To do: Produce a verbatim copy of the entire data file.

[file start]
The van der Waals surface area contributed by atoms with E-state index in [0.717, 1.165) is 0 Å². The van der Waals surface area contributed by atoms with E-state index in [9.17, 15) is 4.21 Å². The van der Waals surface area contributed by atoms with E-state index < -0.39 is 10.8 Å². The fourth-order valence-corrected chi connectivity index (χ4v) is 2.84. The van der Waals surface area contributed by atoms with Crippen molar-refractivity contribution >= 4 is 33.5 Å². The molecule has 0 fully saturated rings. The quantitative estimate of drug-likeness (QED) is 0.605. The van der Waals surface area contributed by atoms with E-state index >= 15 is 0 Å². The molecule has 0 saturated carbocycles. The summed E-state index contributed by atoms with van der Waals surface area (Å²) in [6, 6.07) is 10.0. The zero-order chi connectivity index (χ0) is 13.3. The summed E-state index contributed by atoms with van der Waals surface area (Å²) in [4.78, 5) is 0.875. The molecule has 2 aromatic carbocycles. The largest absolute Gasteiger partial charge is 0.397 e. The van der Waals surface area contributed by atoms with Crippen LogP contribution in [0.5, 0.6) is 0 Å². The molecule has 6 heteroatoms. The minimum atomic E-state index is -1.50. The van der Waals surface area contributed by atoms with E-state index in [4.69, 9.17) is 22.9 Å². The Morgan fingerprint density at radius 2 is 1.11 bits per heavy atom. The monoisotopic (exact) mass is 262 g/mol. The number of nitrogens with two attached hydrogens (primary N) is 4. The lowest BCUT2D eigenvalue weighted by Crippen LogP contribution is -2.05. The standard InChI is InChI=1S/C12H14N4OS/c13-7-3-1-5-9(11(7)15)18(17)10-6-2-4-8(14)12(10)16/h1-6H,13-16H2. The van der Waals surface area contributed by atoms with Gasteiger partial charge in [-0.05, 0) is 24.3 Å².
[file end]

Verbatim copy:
The van der Waals surface area contributed by atoms with E-state index in [0.717, 1.165) is 0 Å². The van der Waals surface area contributed by atoms with E-state index in [9.17, 15) is 4.21 Å². The van der Waals surface area contributed by atoms with E-state index < -0.39 is 10.8 Å². The fourth-order valence-corrected chi connectivity index (χ4v) is 2.84. The van der Waals surface area contributed by atoms with Crippen molar-refractivity contribution >= 4 is 33.5 Å². The molecule has 0 fully saturated rings. The quantitative estimate of drug-likeness (QED) is 0.605. The van der Waals surface area contributed by atoms with E-state index >= 15 is 0 Å². The molecule has 0 saturated carbocycles. The summed E-state index contributed by atoms with van der Waals surface area (Å²) in [6, 6.07) is 10.0. The zero-order chi connectivity index (χ0) is 13.3. The summed E-state index contributed by atoms with van der Waals surface area (Å²) in [4.78, 5) is 0.875. The molecule has 2 aromatic carbocycles. The largest absolute Gasteiger partial charge is 0.397 e. The van der Waals surface area contributed by atoms with Crippen LogP contribution in [0.5, 0.6) is 0 Å². The molecule has 6 heteroatoms. The minimum atomic E-state index is -1.50. The van der Waals surface area contributed by atoms with E-state index in [4.69, 9.17) is 22.9 Å². The Morgan fingerprint density at radius 2 is 1.11 bits per heavy atom. The monoisotopic (exact) mass is 262 g/mol. The number of nitrogens with two attached hydrogens (primary N) is 4. The lowest BCUT2D eigenvalue weighted by Crippen LogP contribution is -2.05. The standard InChI is InChI=1S/C12H14N4OS/c13-7-3-1-5-9(11(7)15)18(17)10-6-2-4-8(14)12(10)16/h1-6H,13-16H2. The van der Waals surface area contributed by atoms with Gasteiger partial charge in [-0.05, 0) is 24.3 Å².